Access and Privacy Services Authentication

Medium Access Control

MAC layer covers three functional areas
Reliable data delivery Access control Security
Beyond our scope

Reliable Data Delivery

802.11 physical and MAC layers subject to unreliability Noise, interference, and other propagation effects result in loss of frames Even with error-correction codes, frames may not successfully be received Can be dealt with at a higher layer, such as TCP However, retransmission timers at higher layers typically order of seconds More efficient to deal with errors at the MAC level 802.11 includes frame exchange protocol Station receiving frame returns acknowledgment (ACK) frame Exchange treated as atomic unit Not interrupted by any other station If noACK within short period of time, retransmit

Distributed Coordination Function

DCF sublayer uses CSMA If station has frame to transmit, it listens to medium If medium idle, station may transmit Otherwise must wait until current transmission complete No collision detection Not practical on wireless network Dynamic range of signals very large Transmitting station cannot distinguish incoming weak signals from noise and effects of own transmission DCF includes delays Amounts to priority scheme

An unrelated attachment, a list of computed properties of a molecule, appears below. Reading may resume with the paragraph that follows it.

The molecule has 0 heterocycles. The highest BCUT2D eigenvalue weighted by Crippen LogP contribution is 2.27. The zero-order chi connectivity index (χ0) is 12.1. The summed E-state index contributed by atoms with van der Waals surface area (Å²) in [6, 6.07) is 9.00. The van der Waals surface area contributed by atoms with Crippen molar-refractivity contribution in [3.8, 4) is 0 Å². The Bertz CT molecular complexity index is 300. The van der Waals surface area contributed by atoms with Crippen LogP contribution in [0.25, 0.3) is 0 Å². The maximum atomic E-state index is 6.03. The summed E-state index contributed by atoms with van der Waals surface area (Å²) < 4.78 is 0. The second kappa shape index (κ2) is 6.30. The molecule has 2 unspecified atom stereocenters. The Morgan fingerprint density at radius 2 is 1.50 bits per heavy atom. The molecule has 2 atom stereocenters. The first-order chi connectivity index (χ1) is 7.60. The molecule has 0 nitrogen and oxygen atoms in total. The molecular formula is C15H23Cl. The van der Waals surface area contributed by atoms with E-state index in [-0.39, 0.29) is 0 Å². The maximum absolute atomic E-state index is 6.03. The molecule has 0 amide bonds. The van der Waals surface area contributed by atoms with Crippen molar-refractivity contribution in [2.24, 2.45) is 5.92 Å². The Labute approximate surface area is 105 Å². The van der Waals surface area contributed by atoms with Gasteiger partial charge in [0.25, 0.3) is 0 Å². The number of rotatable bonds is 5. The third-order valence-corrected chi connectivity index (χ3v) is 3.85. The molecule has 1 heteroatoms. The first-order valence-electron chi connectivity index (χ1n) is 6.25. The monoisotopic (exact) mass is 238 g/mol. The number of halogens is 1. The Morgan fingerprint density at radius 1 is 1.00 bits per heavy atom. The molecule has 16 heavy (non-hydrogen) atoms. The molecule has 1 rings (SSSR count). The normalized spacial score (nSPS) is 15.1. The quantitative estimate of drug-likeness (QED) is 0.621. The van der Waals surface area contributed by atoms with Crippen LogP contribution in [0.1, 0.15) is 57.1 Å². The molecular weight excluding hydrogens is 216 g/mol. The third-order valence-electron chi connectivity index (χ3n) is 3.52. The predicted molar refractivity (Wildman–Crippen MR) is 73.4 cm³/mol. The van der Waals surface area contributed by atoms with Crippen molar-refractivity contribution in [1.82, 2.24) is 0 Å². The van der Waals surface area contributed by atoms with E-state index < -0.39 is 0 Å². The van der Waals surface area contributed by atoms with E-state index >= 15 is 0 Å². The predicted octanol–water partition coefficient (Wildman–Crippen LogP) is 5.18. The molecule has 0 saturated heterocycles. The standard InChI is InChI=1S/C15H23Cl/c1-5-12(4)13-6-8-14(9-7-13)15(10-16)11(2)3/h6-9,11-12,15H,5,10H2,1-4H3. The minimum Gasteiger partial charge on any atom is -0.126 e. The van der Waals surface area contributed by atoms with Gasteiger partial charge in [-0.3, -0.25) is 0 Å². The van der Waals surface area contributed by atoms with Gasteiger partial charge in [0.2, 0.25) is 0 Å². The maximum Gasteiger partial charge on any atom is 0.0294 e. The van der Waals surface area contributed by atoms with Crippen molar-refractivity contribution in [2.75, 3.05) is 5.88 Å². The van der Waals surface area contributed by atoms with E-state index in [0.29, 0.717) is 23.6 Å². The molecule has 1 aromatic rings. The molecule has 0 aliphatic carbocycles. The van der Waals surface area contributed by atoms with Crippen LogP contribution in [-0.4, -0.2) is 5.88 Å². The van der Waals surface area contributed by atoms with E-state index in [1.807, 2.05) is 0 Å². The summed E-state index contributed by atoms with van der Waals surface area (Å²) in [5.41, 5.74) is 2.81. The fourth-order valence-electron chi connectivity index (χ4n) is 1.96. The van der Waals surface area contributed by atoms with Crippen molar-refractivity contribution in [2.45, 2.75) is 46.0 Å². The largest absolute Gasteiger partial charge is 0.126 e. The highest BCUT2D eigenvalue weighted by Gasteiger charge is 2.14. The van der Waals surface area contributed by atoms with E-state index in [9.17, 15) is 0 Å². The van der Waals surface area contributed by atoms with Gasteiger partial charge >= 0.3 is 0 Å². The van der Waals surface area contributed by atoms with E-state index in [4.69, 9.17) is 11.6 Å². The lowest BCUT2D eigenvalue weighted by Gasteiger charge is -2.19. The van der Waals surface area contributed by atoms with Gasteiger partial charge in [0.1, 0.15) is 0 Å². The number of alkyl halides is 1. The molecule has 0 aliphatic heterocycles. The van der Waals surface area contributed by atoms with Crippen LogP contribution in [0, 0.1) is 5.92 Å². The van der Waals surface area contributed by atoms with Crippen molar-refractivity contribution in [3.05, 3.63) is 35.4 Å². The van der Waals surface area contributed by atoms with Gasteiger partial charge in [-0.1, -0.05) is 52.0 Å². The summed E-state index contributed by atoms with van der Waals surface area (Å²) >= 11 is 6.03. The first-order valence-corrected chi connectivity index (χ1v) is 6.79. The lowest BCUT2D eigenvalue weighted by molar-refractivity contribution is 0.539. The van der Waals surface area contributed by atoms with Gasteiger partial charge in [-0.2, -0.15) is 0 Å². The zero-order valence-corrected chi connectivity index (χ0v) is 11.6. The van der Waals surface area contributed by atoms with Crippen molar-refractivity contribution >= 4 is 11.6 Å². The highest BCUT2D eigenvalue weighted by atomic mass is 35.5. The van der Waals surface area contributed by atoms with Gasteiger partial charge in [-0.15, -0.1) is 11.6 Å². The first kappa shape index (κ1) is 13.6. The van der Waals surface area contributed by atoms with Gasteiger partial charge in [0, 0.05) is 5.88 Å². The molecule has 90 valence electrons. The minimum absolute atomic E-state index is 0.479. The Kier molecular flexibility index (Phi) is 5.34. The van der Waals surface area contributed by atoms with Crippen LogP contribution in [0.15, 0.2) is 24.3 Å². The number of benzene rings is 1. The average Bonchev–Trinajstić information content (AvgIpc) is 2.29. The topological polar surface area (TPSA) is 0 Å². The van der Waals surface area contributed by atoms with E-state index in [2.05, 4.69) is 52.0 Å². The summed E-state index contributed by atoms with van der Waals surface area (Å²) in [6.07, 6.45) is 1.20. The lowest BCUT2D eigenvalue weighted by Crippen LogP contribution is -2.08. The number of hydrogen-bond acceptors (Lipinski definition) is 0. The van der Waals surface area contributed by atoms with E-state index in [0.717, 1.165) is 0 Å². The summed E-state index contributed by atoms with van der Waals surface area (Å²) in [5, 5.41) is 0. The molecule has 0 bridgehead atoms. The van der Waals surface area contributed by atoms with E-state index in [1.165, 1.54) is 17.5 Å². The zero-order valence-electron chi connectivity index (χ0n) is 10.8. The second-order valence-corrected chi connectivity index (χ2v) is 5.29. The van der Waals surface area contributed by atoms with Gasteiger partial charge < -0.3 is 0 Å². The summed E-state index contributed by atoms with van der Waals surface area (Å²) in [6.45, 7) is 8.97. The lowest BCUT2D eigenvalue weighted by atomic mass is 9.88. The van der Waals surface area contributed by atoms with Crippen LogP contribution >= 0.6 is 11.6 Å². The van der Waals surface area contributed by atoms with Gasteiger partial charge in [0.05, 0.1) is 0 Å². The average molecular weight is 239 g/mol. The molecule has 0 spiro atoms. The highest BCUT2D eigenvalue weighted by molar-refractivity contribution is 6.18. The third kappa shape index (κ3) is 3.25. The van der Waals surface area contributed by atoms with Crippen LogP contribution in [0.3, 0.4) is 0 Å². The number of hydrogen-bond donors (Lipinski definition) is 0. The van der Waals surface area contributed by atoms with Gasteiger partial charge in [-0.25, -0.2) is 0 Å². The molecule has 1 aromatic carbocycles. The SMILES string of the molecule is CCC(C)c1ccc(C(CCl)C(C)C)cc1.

IEEE 802.11 Medium Access Control Logic

802.11 Physical Layer

Issued in four stages First part in 1997
IEEE 802.11 Includes MAC layer and three physical layer specifications Two in 2.4-GHz band and one infrared All operating at 1 and 2 Mbps

Two additional parts in 1999

IEEE 802.11a
5-GHz band up to 54 Mbps

IEEE 802.11b
2.4-GHz band at 5.5 and 11 Mbps

Most recent in 2002

IEEE 802.g extends IEEE 802.11b to higher data rates

Original 802.11 Physical Layer Three physical media Direct-sequence spread spectrum
2.4 GHz ISM band at 1 Mbps and 2 Mbps OR


2.4 GHz ISM band at 1 Mbps and 2 Mbps OR

At 1 and 2 Mbps

5-GHz band Uses orthogonal frequency division multiplexing (OFDM)
Not spread spectrum

Also called multi-carrier modulation Multiple carrier signals at different frequencies Some bits on each channel
Similar to FDM but all subchannels dedicated to single source

Data rates 6, 9, 12, 18, 24, 36, 48, and 54 Mbps

Extension of 802.11 DS-SS scheme 5.5 and 11 Mbps

Higher-speed extension to 802.11b Combines physical layer encoding techniques used in 802.11a and 802.11b to provide service at a variety of data rates

Chapter 17 Review Questions

Discuss the advantages of wireless LANS Discuss how a WLAN can be employed to connect LANs from separate buildings Describe the purpose of peer-to-peer (ad hoc) networking. Provide examples. Describe the WLAN requirements Describe an infrared LAN. What are its strengths and weaknesses? Discuss WLAN MAC in regard to reliable data delivery and access control. Compare and contrast IEEE 80211a, b, and g